Financial Mathematics Text

Thursday, January 9, 2014

My Failed Inflation Prediction

In August 2009 I made some tongue-in-cheek type predictions. To be clear, I roughly believed them but at the same time I knew they were some gut feelings based on some rough models I had in my head.

My inflation prediction was that that CPI would hit 250 by Fall 2011. It was about 215 at the time which put inflation to be close 8% a year. Apparently we're still not there.

By Fall 2011, CPI was only about 226 which would put inflation at about 2.5% annualized for those two years. So how could I be so wrong?

My prediction was roughly based on at least two of the following beliefs:

1) An increase in money supply results in price increase.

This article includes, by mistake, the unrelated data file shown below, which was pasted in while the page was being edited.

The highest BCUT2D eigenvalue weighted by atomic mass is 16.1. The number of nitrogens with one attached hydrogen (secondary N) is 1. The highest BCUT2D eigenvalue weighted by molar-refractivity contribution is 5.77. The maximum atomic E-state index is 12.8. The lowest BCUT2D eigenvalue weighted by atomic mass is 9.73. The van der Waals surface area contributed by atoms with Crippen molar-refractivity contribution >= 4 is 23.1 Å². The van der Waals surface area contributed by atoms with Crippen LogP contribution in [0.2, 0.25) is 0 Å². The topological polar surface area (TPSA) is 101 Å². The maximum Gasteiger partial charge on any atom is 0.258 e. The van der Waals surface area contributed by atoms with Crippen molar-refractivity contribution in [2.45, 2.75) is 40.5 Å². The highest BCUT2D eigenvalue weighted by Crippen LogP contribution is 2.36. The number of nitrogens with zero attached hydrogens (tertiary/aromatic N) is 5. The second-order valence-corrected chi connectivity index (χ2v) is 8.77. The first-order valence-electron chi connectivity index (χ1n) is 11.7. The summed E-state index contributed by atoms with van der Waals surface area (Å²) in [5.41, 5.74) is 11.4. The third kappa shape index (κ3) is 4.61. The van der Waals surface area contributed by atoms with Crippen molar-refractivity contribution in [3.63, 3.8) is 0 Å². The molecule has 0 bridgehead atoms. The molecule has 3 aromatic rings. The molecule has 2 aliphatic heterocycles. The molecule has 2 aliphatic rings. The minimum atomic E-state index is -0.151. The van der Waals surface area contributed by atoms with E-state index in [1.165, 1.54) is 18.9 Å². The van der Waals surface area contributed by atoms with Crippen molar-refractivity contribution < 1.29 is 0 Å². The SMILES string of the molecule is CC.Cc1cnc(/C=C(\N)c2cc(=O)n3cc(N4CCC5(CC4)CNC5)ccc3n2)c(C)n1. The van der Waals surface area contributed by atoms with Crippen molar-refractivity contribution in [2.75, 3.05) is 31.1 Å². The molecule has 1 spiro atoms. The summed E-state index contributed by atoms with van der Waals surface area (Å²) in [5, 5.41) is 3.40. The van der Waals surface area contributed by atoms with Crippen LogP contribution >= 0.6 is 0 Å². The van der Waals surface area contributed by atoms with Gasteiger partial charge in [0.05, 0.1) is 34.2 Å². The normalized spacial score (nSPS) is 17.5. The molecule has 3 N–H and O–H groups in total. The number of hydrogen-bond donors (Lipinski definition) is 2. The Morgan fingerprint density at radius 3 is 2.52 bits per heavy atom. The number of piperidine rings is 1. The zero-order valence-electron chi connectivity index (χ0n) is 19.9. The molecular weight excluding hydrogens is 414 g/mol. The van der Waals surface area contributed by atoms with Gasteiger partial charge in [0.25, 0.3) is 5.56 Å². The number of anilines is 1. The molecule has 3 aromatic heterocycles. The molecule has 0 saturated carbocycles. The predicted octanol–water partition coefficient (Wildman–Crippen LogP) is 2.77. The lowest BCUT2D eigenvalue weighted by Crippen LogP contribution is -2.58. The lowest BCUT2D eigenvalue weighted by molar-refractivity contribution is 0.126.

2) An increase in base money results in the increase of money supply.

By modus ponens, one can deduce that an increase in the base money will result in price increase.

In answer to my question of why I'm wrong, one possibility is that I'm wrong because one of my premises is false. 

Alternatively, it could be that I was right, but my timing is off.

Another possibility is that somehow I was right but reality is wrong (aka we live in Fairyland).

Which is it? Let's take a closer look at each belief.

Does an Increase in Money Supply result in an Increase in Prices?

Many people hold to this belief based on the equation of exchange. The equation of exchange is intended as a sort of identity that describes GDP in terms of two separate equations.

The first equation expresses GDP as the amount of money in the economy multiplied by the velocity of money:
$$GDP = mv$$
The velocity of money is a measure of how much money is changing hands every year (e.g. how fast money is traveling). In some sense, we are implicitly defining velocity of money as:
$$v = \frac{GDP}{m}$$